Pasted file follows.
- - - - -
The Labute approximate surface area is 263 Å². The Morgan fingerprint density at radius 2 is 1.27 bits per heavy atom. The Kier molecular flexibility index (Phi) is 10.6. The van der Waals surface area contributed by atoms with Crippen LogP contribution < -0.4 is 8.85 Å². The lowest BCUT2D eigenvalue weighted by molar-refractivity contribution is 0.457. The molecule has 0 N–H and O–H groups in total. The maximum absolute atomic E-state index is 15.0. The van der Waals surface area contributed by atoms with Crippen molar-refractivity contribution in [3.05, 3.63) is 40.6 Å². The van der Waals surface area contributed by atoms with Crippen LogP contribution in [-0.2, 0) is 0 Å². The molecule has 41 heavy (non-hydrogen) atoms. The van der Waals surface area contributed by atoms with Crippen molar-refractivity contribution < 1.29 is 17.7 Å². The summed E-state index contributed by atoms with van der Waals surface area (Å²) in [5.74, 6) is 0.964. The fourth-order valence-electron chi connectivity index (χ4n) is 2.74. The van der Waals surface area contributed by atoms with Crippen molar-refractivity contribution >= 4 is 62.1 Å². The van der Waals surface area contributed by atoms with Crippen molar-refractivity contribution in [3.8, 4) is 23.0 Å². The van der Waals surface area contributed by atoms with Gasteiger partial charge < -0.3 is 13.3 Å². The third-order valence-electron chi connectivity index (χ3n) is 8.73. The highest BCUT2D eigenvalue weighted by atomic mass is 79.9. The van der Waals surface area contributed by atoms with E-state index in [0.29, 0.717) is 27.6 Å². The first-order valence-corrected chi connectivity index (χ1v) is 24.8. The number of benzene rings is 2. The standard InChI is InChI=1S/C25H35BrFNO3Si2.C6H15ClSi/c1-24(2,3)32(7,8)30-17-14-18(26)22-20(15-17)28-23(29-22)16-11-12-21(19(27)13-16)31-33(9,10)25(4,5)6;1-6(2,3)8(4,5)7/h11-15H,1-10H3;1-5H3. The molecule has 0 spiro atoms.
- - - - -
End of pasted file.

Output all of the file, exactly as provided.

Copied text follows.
The Labute approximate surface area is 263 Å². The Morgan fingerprint density at radius 2 is 1.27 bits per heavy atom. The Kier molecular flexibility index (Phi) is 10.6. The van der Waals surface area contributed by atoms with Crippen LogP contribution < -0.4 is 8.85 Å². The lowest BCUT2D eigenvalue weighted by molar-refractivity contribution is 0.457. The molecule has 0 N–H and O–H groups in total. The maximum absolute atomic E-state index is 15.0. The van der Waals surface area contributed by atoms with Crippen molar-refractivity contribution in [3.05, 3.63) is 40.6 Å². The van der Waals surface area contributed by atoms with Crippen LogP contribution in [-0.2, 0) is 0 Å². The molecule has 41 heavy (non-hydrogen) atoms. The van der Waals surface area contributed by atoms with Crippen molar-refractivity contribution < 1.29 is 17.7 Å². The summed E-state index contributed by atoms with van der Waals surface area (Å²) in [5.74, 6) is 0.964. The fourth-order valence-electron chi connectivity index (χ4n) is 2.74. The van der Waals surface area contributed by atoms with Crippen molar-refractivity contribution >= 4 is 62.1 Å². The van der Waals surface area contributed by atoms with Crippen molar-refractivity contribution in [3.8, 4) is 23.0 Å². The van der Waals surface area contributed by atoms with Gasteiger partial charge < -0.3 is 13.3 Å². The third-order valence-electron chi connectivity index (χ3n) is 8.73. The highest BCUT2D eigenvalue weighted by atomic mass is 79.9. The van der Waals surface area contributed by atoms with E-state index in [0.29, 0.717) is 27.6 Å². The first-order valence-corrected chi connectivity index (χ1v) is 24.8. The number of benzene rings is 2. The standard InChI is InChI=1S/C25H35BrFNO3Si2.C6H15ClSi/c1-24(2,3)32(7,8)30-17-14-18(26)22-20(15-17)28-23(29-22)16-11-12-21(19(27)13-16)31-33(9,10)25(4,5)6;1-6(2,3)8(4,5)7/h11-15H,1-10H3;1-5H3. The molecule has 0 spiro atoms.